And then, it failed to brighten as initially hoped. However, comets by their nature are extremely unpredictable, and S&T's senior editor Alan MacRobert felt compelled to set things straight on the known knowns, known unknowns, and unknown unknowns regarding the Great Tease of 2013:

Finally, in the last week or so, ISON has finally begun to brighten, with a current magnitude estimate of around 8, placing it well within range of binoculars from dark sites (see the end of this thread for such places). It's peak brightness remains a mystery, as will it's fate when it skims dangerously close around the outer atmosphere of the sun at the end of the month. It could break up and form a wondrous spectacle in the sky like Comet Lovejoy in 2011, or it could fade off into the darkness. We simply won't know for sure for another three weeks. In the meantime though, it is making for a steadily improving and impressive sight in backyard telescopes.

From Flanders' observations:

ISON...has indeed improved a lot in the last few weeks. I swept it up easily in my 7-inch Dob at 28X, and it was quite handsome at 120X, with a 3' head and a bright, starlike pseudonucleus. I didn't see any sign of a tail. I tried and failed to see it with my 10x30 binoculars; it might be possible in a darker sky [again, Flanders was observing from suburban Boston]... I think that ISON should be pretty easy to spot in a telescope now from a typical suburb, assuming you have a low eastern horizon.

Binocular object from rural and dark skies, visible now in small telescopes from any sky, brightening to at least a binocular object from any sky by months' end.

***


Sunday's Spaced Out Challenge thread put the comet at around magnitude 6 by the days before Thanksgiving. It has surpassed that in a little over half a week.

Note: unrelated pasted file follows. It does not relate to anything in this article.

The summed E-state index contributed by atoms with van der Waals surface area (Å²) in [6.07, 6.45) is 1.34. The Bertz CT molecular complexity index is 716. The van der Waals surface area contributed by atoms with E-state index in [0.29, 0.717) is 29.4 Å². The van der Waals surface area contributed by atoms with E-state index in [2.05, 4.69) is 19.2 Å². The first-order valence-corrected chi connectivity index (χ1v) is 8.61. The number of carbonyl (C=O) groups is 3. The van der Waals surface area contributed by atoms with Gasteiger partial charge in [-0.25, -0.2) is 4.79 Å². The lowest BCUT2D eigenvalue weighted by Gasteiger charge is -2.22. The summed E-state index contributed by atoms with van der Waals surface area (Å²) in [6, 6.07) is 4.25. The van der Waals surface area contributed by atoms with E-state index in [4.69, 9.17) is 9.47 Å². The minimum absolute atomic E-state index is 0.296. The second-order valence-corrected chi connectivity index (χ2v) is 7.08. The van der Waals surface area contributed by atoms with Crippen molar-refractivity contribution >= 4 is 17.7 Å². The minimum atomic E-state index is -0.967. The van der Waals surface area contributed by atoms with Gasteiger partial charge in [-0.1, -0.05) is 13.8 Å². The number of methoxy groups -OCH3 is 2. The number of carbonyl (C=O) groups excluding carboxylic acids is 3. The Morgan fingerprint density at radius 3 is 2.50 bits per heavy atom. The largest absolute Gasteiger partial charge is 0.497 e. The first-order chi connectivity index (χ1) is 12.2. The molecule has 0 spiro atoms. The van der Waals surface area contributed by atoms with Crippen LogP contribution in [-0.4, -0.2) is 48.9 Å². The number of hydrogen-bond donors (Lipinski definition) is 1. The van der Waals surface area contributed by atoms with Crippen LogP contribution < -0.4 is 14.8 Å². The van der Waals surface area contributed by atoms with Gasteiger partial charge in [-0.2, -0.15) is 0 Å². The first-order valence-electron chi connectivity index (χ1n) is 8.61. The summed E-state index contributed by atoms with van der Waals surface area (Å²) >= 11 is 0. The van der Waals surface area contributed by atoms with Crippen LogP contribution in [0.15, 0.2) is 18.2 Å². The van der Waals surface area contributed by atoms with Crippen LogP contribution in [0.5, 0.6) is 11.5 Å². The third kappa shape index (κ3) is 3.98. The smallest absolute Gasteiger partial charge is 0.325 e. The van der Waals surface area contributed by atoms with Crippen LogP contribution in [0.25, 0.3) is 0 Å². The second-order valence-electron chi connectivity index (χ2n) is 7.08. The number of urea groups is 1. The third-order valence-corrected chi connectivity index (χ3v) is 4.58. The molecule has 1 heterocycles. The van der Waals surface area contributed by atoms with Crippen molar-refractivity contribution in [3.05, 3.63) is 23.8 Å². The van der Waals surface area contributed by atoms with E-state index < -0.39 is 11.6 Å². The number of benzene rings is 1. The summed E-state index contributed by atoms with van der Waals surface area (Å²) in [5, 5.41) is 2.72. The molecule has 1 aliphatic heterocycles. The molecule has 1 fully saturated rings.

Courtesy spaceweather.com here is a larger finder chart for tomorrow AM:
SpaceWeatherComISONChartFriday.gif

Onto the pictures!


Mike Broussard's images from Louisiana

ISONfromKevinPalmer.jpg

Founder of DarkSkyFinder.com Kevin Palmer snapped this in Illinois this morning

JuanJGonzalezISONinOneMonth.jpg

Juan J Gonzalez' comparison shots from the 3rd, 9th, 12th, and today

Johnny-Barton-ISON-6X10-6400-11-14-13_1384467321_lg.jpg

Johnny Barton snapped this from his backyard in Texas

Schindler-Leung-IMG_8562-FB_1384472355_lg.jpg

Schindler Leung snapped this from Hong Kong

Matthew-R.-Topham-ison3_1384453780_lg.jpg

Matthew Topham imaged ISON two hours before dawn in Carpentaria, California

Dozens of images are rolling in now for Comet ISON over at Spaceweather.com, so hopefully these are just the beginning of something wonderful.

Plus we all know what a comet in the sky means for a troubled king:

Tapestry.jpg

From the irreplaceable @slublog

digg this
posted by CAC at 08:29 PM